Live and Learn
George Dawson spent his youth working on farms, only learning to read when he was 98. Now 102, heÍs written a memoir. Its title: Life Is So Good.
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The only student in the adult-education class not puzzled by the question was George Dawson, who would celebrate his 102nd birthday in about a month. The question was, What famous monument in Washington, D.C., is closed for renovation? The teacher, Carl Henry, dropped a hint: It’s named for America’s first president. One student guessed Lincoln. Another ventured Clinton. Dawson looked around the room at the other students, mostly black like himself and all far younger, and smiled at the confusion. He didn’t necessarily know the correct answer either, but he understood from decades of observation the source of their puzzlement: There are two Americas.
The gravity of this observation permeates the pages of George Dawson’s memoir, Life Is So Good, which will be published by Random House this month. That’s right. Dawson, who didn’t learn to read and write until he was 98, is now a celebrated author. He has appeared on Oprah (and is scheduled to appear on Good Morning America this month), and he has been interviewed by Dan Rather. He’s been given the VIP tour at NASA and invited to watch a game from a luxury suite at the Ballpark in Arlington. The schools of Dallas, public and private, compete for the privilege of hearing his secret of longevity. “Ain’t no secret,” he tells them, adding, “All I’m doing is going to school, to get what y’all don’t want.”
His fellow students in the adult-education class fawn over Dawson as they would a mascot but are bewildered by his generation’s benign submission to white power. When Dawson related an event from the twenties—the time eighteen members of his baseball team lined up to drink from the colored fountain while the white fountain next to it sat vacant—they shook their heads and rolled their eyes. “Woooee!,” exclaimed a pretty young woman named Deborah. “We’d be in the white man’s face sooo fast!”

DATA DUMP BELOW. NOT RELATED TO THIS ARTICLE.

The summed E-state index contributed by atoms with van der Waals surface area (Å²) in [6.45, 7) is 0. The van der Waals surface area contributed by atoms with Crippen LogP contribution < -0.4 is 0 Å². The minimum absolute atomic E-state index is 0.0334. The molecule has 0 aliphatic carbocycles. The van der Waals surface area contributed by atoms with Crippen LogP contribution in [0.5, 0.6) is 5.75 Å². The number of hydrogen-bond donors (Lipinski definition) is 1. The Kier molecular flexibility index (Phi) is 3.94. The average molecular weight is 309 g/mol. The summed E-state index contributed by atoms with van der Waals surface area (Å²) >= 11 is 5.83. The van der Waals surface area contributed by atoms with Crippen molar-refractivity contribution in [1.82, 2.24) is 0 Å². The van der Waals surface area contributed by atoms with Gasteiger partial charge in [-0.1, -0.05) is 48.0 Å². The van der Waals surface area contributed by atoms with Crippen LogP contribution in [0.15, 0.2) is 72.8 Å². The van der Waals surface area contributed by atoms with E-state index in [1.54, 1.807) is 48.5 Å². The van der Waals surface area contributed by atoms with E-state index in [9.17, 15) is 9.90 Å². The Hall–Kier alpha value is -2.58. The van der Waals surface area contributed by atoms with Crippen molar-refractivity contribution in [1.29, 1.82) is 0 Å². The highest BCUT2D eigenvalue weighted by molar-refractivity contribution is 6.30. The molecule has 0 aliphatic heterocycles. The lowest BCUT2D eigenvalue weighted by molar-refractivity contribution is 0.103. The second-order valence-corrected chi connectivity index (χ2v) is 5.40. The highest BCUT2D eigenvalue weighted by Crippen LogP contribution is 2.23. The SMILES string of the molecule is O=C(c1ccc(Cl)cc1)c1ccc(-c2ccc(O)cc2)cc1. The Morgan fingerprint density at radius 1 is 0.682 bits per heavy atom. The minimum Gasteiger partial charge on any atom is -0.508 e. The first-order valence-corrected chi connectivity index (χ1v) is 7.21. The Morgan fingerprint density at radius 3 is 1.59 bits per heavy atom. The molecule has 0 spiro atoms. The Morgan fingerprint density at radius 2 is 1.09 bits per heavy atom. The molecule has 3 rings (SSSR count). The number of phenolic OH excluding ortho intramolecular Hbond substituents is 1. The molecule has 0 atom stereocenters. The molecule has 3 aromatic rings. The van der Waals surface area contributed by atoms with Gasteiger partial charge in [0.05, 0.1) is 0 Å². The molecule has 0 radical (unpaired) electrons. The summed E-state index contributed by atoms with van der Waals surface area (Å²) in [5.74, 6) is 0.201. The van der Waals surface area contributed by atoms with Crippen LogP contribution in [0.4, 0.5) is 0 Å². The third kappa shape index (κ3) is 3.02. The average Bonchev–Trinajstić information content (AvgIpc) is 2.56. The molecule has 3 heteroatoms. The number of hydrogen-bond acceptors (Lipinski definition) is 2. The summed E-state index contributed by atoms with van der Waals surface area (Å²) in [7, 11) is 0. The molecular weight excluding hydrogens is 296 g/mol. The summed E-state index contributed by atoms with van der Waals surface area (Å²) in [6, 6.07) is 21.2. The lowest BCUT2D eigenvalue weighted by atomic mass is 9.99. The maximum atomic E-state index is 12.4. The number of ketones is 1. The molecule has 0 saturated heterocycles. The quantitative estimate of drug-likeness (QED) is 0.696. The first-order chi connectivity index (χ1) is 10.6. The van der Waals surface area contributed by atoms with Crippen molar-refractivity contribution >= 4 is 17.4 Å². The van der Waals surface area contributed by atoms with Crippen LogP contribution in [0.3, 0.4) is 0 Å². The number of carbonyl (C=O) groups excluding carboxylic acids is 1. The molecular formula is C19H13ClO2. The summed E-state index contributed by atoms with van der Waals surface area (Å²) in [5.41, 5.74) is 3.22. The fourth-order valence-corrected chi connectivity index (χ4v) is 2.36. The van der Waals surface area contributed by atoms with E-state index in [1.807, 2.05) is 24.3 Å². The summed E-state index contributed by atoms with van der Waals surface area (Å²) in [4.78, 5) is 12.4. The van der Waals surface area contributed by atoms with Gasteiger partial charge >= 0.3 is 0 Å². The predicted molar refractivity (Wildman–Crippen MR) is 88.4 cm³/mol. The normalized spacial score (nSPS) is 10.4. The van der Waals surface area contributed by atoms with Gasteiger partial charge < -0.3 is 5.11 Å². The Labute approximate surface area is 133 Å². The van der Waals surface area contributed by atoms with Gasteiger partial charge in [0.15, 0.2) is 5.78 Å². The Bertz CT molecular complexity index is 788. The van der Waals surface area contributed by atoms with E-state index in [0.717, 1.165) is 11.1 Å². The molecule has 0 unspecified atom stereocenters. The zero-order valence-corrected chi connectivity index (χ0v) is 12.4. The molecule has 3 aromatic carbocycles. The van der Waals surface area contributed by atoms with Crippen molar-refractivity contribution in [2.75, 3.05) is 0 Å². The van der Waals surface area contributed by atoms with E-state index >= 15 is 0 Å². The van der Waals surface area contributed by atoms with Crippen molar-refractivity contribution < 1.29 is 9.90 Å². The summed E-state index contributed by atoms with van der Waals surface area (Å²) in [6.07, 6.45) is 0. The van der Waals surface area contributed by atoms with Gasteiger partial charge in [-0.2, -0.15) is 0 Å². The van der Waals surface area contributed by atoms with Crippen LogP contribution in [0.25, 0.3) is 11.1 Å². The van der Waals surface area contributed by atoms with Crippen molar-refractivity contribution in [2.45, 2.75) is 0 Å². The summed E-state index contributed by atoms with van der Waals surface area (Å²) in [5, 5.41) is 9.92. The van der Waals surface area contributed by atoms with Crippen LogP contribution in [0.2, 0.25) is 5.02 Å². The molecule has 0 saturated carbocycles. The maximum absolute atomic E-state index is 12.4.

A short, compact man with gray cottony hair and inquisitive eyes, Dawson is fragile but blessed with the constitution of a mule. He walks without a cane, has his own teeth, and though he has a pair of reading glasses, he doesn’t like to wear them. Since his fourth wife died twelve years ago, he has lived alone in his small cottage near Lincoln High School in South Dallas. All seven of his children graduated from Lincoln, and three went on to college. He stopped driving just after his hundredth birthday—with all the celebrating, he forgot to renew his license—and depends on a son, George Junior, and his teacher, Carl Henry, for rides. Dawson isn’t comfortable with his celebrity status (“I’m nobody special,” he assured me). It distracts him from his primary mission of getting his GED. He hasn’t missed a class since he began going to school three years ago.
Dawson grew up in a dirt-floor cabin in Marshall, listening to his grandmother Charity and his great-grandmother Sylvie talk about their days as slaves in Mississippi. Life in the Dawson family was unrelentingly hard. Even as a young boy, Dawson was expected to comb cotton while Sylvie made thread with her drop spindle. “George, I know you’re tired,” Charity would tell him. “But President Lincoln, he didn’t free us to be lazy and no good.” Sylvie and Charity spoke of that great day when Master Lester called the slaves out of the fields to tell them the Confederacy had lost the war. Charity, a teenager at the time, remembered feeling “a little sad when I heard him say we lost.” Sylvie reminded her, “We had nothing to lose, daughter. It wasn’t our war.” Though nobody in his family could read or write, Dawson was already on the trail of a great truth: History is written by and for winners.
For every day of the twentieth century, Dawson followed the advice of his great-grandmother, as well as that of his father, who warned, “There’s white folks and there’s colored folks. They weren’t meant to mix together, and when they do, there will be trouble.” Harrison Dawson was three when his family left Master Lester’s plantation, ten years after the war ended: It took that long to pay off their “debt” to Lester’s store. They walked west from Mississippi until they reached Marshall, where a new lumber mill offered work. They redeemed the government’s promise of forty acres and a mule and began to scratch out a living. Dawson learned from his father that white people expected coloreds to talk to them as they would to a boss or a superior. He remembers that when blacks talked to whites, “It wasn’t unfriendly, but wasn’t warm, like the talk between two coloreds. I don’t think [white folks] even knew we had two ways of talking.”
At age eight he began working full-time on the farm of a white neighbor for $1.50 a week, a sacrifice that allowed his seven brothers and sisters to attend Marshall’s new colored school. When he was twelve, he was sent to live and work on a farm some distance from his family. From sunrise to sunset he did manual labor, and at night he went to his shed, unrolled his blanket, and cried himself to sleep, listening to the howl of coyotes and thinking about his mama’s biscuits and the warm bed he had once shared with his siblings.